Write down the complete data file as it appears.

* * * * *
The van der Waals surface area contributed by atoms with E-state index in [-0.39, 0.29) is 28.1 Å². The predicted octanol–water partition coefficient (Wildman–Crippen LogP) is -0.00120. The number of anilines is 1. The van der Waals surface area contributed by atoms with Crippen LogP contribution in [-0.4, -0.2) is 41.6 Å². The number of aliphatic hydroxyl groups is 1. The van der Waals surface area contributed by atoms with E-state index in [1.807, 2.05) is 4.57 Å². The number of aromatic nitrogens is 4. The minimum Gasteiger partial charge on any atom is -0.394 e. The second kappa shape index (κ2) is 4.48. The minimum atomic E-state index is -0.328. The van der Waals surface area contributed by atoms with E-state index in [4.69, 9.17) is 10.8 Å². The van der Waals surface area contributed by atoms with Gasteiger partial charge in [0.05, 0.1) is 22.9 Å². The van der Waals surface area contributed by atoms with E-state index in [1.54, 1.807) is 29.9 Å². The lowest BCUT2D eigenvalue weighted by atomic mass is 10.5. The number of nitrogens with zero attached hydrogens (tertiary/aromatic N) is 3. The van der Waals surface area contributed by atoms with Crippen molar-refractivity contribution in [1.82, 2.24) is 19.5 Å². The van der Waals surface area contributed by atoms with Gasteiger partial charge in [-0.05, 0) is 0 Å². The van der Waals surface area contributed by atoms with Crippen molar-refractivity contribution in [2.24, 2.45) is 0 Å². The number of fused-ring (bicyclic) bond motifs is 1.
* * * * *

The van der Waals surface area contributed by atoms with E-state index in [-0.39, 0.29) is 28.1 Å². The predicted octanol–water partition coefficient (Wildman–Crippen LogP) is -0.00120. The number of anilines is 1. The van der Waals surface area contributed by atoms with Crippen LogP contribution in [-0.4, -0.2) is 41.6 Å². The number of aliphatic hydroxyl groups is 1. The van der Waals surface area contributed by atoms with E-state index in [1.807, 2.05) is 4.57 Å². The number of aromatic nitrogens is 4. The minimum Gasteiger partial charge on any atom is -0.394 e. The second kappa shape index (κ2) is 4.48. The minimum atomic E-state index is -0.328. The van der Waals surface area contributed by atoms with E-state index in [4.69, 9.17) is 10.8 Å². The van der Waals surface area contributed by atoms with Gasteiger partial charge in [0.05, 0.1) is 22.9 Å². The van der Waals surface area contributed by atoms with E-state index in [1.54, 1.807) is 29.9 Å². The lowest BCUT2D eigenvalue weighted by atomic mass is 10.5. The number of nitrogens with zero attached hydrogens (tertiary/aromatic N) is 3. The van der Waals surface area contributed by atoms with Crippen molar-refractivity contribution in [1.82, 2.24) is 19.5 Å². The van der Waals surface area contributed by atoms with Gasteiger partial charge in [-0.05, 0) is 0 Å². The van der Waals surface area contributed by atoms with Crippen molar-refractivity contribution in [2.24, 2.45) is 0 Å². The number of fused-ring (bicyclic) bond motifs is 1.